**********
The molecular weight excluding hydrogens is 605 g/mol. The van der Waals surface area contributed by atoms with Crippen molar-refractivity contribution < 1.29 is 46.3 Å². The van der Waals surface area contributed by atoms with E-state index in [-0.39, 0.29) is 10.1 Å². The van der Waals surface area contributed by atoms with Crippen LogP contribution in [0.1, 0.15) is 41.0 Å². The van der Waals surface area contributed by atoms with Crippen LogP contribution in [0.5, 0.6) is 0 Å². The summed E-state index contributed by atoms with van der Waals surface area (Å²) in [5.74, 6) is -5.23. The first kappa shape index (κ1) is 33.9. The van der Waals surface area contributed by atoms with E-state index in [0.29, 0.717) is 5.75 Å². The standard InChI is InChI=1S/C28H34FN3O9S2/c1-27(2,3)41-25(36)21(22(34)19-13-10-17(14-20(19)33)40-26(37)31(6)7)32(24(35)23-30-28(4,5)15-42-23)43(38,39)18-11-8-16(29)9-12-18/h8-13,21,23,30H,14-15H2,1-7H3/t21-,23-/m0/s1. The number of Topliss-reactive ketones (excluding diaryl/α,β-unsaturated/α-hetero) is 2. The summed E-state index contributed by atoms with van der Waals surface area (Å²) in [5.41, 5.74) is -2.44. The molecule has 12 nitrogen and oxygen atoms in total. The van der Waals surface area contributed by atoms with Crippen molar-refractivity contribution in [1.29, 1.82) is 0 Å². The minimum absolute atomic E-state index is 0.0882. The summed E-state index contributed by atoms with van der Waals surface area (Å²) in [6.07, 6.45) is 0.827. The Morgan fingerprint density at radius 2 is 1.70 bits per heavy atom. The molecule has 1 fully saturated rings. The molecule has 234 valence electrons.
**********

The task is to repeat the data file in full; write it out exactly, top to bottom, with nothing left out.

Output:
The molecular weight excluding hydrogens is 605 g/mol. The van der Waals surface area contributed by atoms with Crippen molar-refractivity contribution < 1.29 is 46.3 Å². The van der Waals surface area contributed by atoms with E-state index in [-0.39, 0.29) is 10.1 Å². The van der Waals surface area contributed by atoms with Crippen LogP contribution in [0.1, 0.15) is 41.0 Å². The van der Waals surface area contributed by atoms with Crippen LogP contribution in [0.5, 0.6) is 0 Å². The summed E-state index contributed by atoms with van der Waals surface area (Å²) in [5.74, 6) is -5.23. The first kappa shape index (κ1) is 33.9. The van der Waals surface area contributed by atoms with E-state index in [0.29, 0.717) is 5.75 Å². The standard InChI is InChI=1S/C28H34FN3O9S2/c1-27(2,3)41-25(36)21(22(34)19-13-10-17(14-20(19)33)40-26(37)31(6)7)32(24(35)23-30-28(4,5)15-42-23)43(38,39)18-11-8-16(29)9-12-18/h8-13,21,23,30H,14-15H2,1-7H3/t21-,23-/m0/s1. The number of Topliss-reactive ketones (excluding diaryl/α,β-unsaturated/α-hetero) is 2. The summed E-state index contributed by atoms with van der Waals surface area (Å²) in [5.41, 5.74) is -2.44. The molecule has 12 nitrogen and oxygen atoms in total. The van der Waals surface area contributed by atoms with Crippen molar-refractivity contribution in [1.29, 1.82) is 0 Å². The minimum absolute atomic E-state index is 0.0882. The summed E-state index contributed by atoms with van der Waals surface area (Å²) in [6.07, 6.45) is 0.827. The Morgan fingerprint density at radius 2 is 1.70 bits per heavy atom. The molecule has 1 fully saturated rings. The molecule has 234 valence electrons.